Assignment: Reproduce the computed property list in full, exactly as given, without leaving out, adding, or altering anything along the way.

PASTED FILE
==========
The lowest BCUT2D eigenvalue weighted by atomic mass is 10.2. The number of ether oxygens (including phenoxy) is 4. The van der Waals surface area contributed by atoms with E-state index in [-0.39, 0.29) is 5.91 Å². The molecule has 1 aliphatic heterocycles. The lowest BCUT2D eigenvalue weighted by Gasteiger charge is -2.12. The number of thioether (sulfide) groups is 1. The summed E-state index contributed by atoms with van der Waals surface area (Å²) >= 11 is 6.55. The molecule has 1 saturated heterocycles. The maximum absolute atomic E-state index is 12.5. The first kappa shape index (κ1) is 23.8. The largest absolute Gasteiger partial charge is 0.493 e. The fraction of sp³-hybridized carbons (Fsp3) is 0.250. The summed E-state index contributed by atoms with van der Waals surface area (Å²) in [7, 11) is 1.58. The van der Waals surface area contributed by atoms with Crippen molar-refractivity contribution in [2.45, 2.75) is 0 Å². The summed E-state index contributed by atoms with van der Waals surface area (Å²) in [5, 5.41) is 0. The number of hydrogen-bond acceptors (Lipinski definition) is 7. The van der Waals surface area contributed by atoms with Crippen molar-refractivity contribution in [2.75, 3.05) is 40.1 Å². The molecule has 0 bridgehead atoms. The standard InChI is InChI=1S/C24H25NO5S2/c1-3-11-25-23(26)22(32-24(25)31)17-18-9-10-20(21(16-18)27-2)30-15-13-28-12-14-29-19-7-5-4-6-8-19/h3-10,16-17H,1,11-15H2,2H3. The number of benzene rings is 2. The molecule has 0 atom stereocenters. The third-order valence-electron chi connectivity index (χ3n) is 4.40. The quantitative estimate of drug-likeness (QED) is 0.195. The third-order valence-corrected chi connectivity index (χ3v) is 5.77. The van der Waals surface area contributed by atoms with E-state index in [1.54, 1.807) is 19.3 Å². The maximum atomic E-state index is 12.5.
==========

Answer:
The lowest BCUT2D eigenvalue weighted by atomic mass is 10.2. The number of ether oxygens (including phenoxy) is 4. The van der Waals surface area contributed by atoms with E-state index in [-0.39, 0.29) is 5.91 Å². The molecule has 1 aliphatic heterocycles. The lowest BCUT2D eigenvalue weighted by Gasteiger charge is -2.12. The number of thioether (sulfide) groups is 1. The summed E-state index contributed by atoms with van der Waals surface area (Å²) >= 11 is 6.55. The molecule has 1 saturated heterocycles. The maximum absolute atomic E-state index is 12.5. The first kappa shape index (κ1) is 23.8. The largest absolute Gasteiger partial charge is 0.493 e. The fraction of sp³-hybridized carbons (Fsp3) is 0.250. The summed E-state index contributed by atoms with van der Waals surface area (Å²) in [7, 11) is 1.58. The van der Waals surface area contributed by atoms with Crippen molar-refractivity contribution in [2.45, 2.75) is 0 Å². The summed E-state index contributed by atoms with van der Waals surface area (Å²) in [5, 5.41) is 0. The number of hydrogen-bond acceptors (Lipinski definition) is 7. The van der Waals surface area contributed by atoms with Crippen molar-refractivity contribution in [2.75, 3.05) is 40.1 Å². The molecule has 0 bridgehead atoms. The standard InChI is InChI=1S/C24H25NO5S2/c1-3-11-25-23(26)22(32-24(25)31)17-18-9-10-20(21(16-18)27-2)30-15-13-28-12-14-29-19-7-5-4-6-8-19/h3-10,16-17H,1,11-15H2,2H3. The number of benzene rings is 2. The molecule has 0 atom stereocenters. The third-order valence-electron chi connectivity index (χ3n) is 4.40. The quantitative estimate of drug-likeness (QED) is 0.195. The third-order valence-corrected chi connectivity index (χ3v) is 5.77. The van der Waals surface area contributed by atoms with E-state index in [1.54, 1.807) is 19.3 Å². The maximum atomic E-state index is 12.5.